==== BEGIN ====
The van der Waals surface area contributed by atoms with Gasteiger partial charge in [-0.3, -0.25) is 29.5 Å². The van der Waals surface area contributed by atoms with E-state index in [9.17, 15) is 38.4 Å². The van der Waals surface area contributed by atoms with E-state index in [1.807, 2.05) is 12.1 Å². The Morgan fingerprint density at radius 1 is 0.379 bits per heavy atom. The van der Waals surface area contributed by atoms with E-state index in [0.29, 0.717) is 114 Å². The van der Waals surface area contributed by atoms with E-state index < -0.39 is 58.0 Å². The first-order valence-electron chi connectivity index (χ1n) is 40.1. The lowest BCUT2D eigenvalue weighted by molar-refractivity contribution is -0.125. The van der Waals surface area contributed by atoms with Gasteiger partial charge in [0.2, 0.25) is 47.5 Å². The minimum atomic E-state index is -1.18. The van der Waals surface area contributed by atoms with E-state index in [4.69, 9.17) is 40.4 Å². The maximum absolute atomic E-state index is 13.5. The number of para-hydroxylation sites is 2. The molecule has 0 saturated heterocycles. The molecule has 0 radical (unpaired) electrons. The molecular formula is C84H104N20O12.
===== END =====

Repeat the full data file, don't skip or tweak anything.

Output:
The van der Waals surface area contributed by atoms with Gasteiger partial charge in [-0.3, -0.25) is 29.5 Å². The van der Waals surface area contributed by atoms with E-state index in [9.17, 15) is 38.4 Å². The van der Waals surface area contributed by atoms with E-state index in [1.807, 2.05) is 12.1 Å². The Morgan fingerprint density at radius 1 is 0.379 bits per heavy atom. The van der Waals surface area contributed by atoms with E-state index in [0.29, 0.717) is 114 Å². The van der Waals surface area contributed by atoms with E-state index < -0.39 is 58.0 Å². The first-order valence-electron chi connectivity index (χ1n) is 40.1. The lowest BCUT2D eigenvalue weighted by molar-refractivity contribution is -0.125. The van der Waals surface area contributed by atoms with Gasteiger partial charge in [0.2, 0.25) is 47.5 Å². The minimum atomic E-state index is -1.18. The van der Waals surface area contributed by atoms with E-state index in [4.69, 9.17) is 40.4 Å². The maximum absolute atomic E-state index is 13.5. The number of para-hydroxylation sites is 2. The molecule has 0 saturated heterocycles. The molecule has 0 radical (unpaired) electrons. The molecular formula is C84H104N20O12.